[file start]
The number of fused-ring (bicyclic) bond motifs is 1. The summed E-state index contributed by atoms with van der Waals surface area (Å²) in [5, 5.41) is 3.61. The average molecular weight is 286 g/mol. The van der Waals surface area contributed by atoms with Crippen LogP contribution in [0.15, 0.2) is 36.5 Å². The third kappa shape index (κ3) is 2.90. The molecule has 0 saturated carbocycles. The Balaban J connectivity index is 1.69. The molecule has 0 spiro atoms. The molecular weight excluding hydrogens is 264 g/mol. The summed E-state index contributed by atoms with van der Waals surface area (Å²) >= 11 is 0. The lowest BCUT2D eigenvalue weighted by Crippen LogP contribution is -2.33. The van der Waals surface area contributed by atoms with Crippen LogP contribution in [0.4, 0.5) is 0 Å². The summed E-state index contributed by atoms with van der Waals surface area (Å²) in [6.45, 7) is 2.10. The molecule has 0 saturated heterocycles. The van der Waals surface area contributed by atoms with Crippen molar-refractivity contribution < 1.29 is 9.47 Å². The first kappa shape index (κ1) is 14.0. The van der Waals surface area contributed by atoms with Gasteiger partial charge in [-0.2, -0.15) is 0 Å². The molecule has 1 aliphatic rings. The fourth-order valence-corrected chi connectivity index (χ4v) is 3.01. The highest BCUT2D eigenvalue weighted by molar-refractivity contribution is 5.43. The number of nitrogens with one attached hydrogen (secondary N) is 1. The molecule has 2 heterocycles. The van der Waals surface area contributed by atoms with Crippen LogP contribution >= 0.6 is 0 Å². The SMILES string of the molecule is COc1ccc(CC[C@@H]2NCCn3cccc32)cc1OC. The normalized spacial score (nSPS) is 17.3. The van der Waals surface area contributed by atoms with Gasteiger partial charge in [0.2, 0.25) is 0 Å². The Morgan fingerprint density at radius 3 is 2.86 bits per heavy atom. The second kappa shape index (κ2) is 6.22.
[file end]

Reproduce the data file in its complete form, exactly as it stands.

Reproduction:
The number of fused-ring (bicyclic) bond motifs is 1. The summed E-state index contributed by atoms with van der Waals surface area (Å²) in [5, 5.41) is 3.61. The average molecular weight is 286 g/mol. The van der Waals surface area contributed by atoms with Crippen LogP contribution in [0.15, 0.2) is 36.5 Å². The third kappa shape index (κ3) is 2.90. The molecule has 0 saturated carbocycles. The Balaban J connectivity index is 1.69. The molecule has 0 spiro atoms. The molecular weight excluding hydrogens is 264 g/mol. The summed E-state index contributed by atoms with van der Waals surface area (Å²) >= 11 is 0. The lowest BCUT2D eigenvalue weighted by Crippen LogP contribution is -2.33. The van der Waals surface area contributed by atoms with Crippen LogP contribution in [0.4, 0.5) is 0 Å². The summed E-state index contributed by atoms with van der Waals surface area (Å²) in [6.45, 7) is 2.10. The molecule has 0 saturated heterocycles. The van der Waals surface area contributed by atoms with Crippen molar-refractivity contribution < 1.29 is 9.47 Å². The first kappa shape index (κ1) is 14.0. The van der Waals surface area contributed by atoms with Gasteiger partial charge in [-0.2, -0.15) is 0 Å². The molecule has 1 aliphatic rings. The fourth-order valence-corrected chi connectivity index (χ4v) is 3.01. The highest BCUT2D eigenvalue weighted by molar-refractivity contribution is 5.43. The number of nitrogens with one attached hydrogen (secondary N) is 1. The molecule has 2 heterocycles. The van der Waals surface area contributed by atoms with Crippen LogP contribution >= 0.6 is 0 Å². The SMILES string of the molecule is COc1ccc(CC[C@@H]2NCCn3cccc32)cc1OC. The normalized spacial score (nSPS) is 17.3. The van der Waals surface area contributed by atoms with Gasteiger partial charge in [0.2, 0.25) is 0 Å². The Morgan fingerprint density at radius 3 is 2.86 bits per heavy atom. The second kappa shape index (κ2) is 6.22.